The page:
Then: 7 August 2005
The setting was Central Park, a hot afternoon in late summer. We had lined up at 11am to see M.I.A. DJ Rakha, a ridiculous Mr. Vegas, and Diplo had all performed and, as five o’clock came and went, the crowd was beginning to get antsy. Diplo came onstage and said, “I know you guys want M.I.A., but I’m going to be playing for an hour, so deal with it,” and, though his set was filled with agreeably mashed sounds, most of us were sitting on picnic rugs, wilting in the heat, and only slightly thrilled by the occasional celebrity sighting (Salman Rushdie, Natalie Portman).
The day had become heat-soaked, burned-out, exhausted. Shadows were lengthening across Summerstage by the time M.I.A. appeared, so it’s perhaps not unexpected that we viewed her through a kind of haze—the screams and dancing a mechanical reaction to Maya Arulpragasam’s exhortations. She went through the motions of a hip-hop star—jumping around the stage, doing the hand gestures, asking for re-ups. Her hypewoman (still with her today) strutted around like a proud hen, neck extended forward and up, her muscular body pumping to the music.
But, somehow, it all seemed a little forced. On the stage, cardboard cut-outs of a tiger and a helicopter referenced do-it-yourself, outsider fashion. I got the impression of a good Sri Lankan girl, emboldened by the decorations and her thick stage makeup. The performance was spirited, if not perfect, and though M.I.A. covered up the restarts with calls for more noise from the crowd, it was pretty clear the real reason for the disjointed flow: She was attempting to re-calibrate the terms on which we interact with party music. In this she wasn’t entirely successful—but you know what? We didn’t care. Her amateurism was charming, and her beats still struck with the strange and addictive quality of Arular‘s music.
Now: 28 September 2007
A lot has changed in two years. The excitement over Arular has come and gone and is now being replaced (escalated?) by an excellent sophomore effort. Kala broadens the scope of M.I.A.‘s influences without sacrificing the accessibility and addictive hooks of the debut. The album’s positive critical reception has been bolstered here in Australia by a consistently strong presence on radio: first “Bird Flu”, then “Boyz”, now “Paper Planes”.
So it wasn’t a surprise that the relatively small venue that M.I.A. booked for her Sydney show sold out quickly. The Forum is bigger than it looks, due to three levels of balconies and covered wings that extend out into the walls while still offering a fairly good view of stage. But the effect from a performer’s perspective must be one of intimacy, and that gives shows at this new venue an added kick: You see artists visibly rising to the occasion. Even with that knowledge, M.I.A.‘s show often seemed larger than this venue could contain; if she’s not quite ready for stadiums, she’s certainly heading in that direction.
Concerts in Australia are hampered by logistics: The expense of flying artists over means that ticket prices for international acts are invariably more than $50. So the crowd self-selects, fans’ passions escalating in proportion to the ticket prices. The packed Forum Theatre in Sydney reflected M.I.A.‘s expanded fan base: guys in orange mesh wife-beaters; girls in glow-in-the-dark, fluoro dresses; guys dressed as if out of Dragonball Z; and big Samoan couples who, when they danced, shook the floorboards. And, oh, did they dance.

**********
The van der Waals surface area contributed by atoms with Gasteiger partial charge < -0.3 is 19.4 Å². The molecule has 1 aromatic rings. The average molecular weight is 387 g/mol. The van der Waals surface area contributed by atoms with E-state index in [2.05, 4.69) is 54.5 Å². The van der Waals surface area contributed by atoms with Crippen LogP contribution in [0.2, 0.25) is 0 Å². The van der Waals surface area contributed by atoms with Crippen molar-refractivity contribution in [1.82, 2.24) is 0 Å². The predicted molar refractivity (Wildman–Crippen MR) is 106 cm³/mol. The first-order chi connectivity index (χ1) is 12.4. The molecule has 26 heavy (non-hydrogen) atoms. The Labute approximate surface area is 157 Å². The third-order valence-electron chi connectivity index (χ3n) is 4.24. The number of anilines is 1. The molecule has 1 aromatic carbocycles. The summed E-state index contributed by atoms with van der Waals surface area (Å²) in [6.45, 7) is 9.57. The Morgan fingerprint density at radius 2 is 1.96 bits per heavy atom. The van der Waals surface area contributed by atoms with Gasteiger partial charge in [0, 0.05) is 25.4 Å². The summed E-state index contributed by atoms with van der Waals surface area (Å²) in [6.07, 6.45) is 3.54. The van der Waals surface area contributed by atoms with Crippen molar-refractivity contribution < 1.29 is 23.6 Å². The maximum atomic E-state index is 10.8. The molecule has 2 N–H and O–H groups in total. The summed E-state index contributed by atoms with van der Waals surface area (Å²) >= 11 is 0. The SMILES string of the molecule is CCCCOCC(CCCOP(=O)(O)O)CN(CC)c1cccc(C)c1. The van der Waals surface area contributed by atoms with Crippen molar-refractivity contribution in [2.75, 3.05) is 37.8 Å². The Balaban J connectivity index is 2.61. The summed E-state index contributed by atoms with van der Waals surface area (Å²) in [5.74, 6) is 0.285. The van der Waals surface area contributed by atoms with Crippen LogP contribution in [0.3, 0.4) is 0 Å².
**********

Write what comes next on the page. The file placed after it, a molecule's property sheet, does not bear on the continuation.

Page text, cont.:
What M.I.A. brought to this eclectic mix was a fully formed stage persona (there’s no way she could have done that two years earlier). Bursting on stage to the recognizable beats of “Bamboo Banger”, she looked like a disco monster—an impression largely informed by her metallic hoodie, which grinned with huge cutout triangles of teeth. Throughout the course of the show, she threw off her hood to reveal a baseball cap with attached bat (she flapped it sillily during the intro to “Paper Planes”), a pair of ridiculous ’80s sunglasses, and her wavy hair, either down over or swept across her face. Her hypewoman may have been the same, but for cardboard cutouts M.I.A. has substituted flashing, epileptic videos and a strutting bravado. She fell backwards into the outstretched arms of the crowd until security got visibly nervous, and then she invited “ladies only” up onto the stage for an oddly carnival-esque rendition of “URAQT”.
Bass was boosted to fill the theatre, but—as you expect from this kind of music—little was changed in the songs themselves. As a result Afrikan Boy’s verse in “Hussel”, played straight from CD, fell predictably flat. But other little flourishes spiced up the performance: the seamless move from “Sunshowers” to “$20” (a bruising highlight); the call for crowd participation in a raucous rendition of “Happy Birthday” for Low B, the DJ; the exuberant reinterpretations of “Sweet Dreams” and, to the crowd’s delight, “We Are Your Friends”. Between all that, M.I.A. really didn’t have to mess with much to evince an elated response from the crowd. Her hits thrilled—simple as that—and the rest of her material was pulled off with a mostly polished professionalism.
With all the performance experience she’s gained over the past few years, M.I.A. has grown into an exhilarating and—maybe more importantly—an incredibly fun performer. There’s little sense any more of M.I.A. trying to convince people of a certain political message or of being true to outsider viewpoints. Instead, she’s bringing the many different sounds of outsider cultures together, transforming them into music that’s an undeniable pleasure. For once, it’s possible to not feel guilty about that.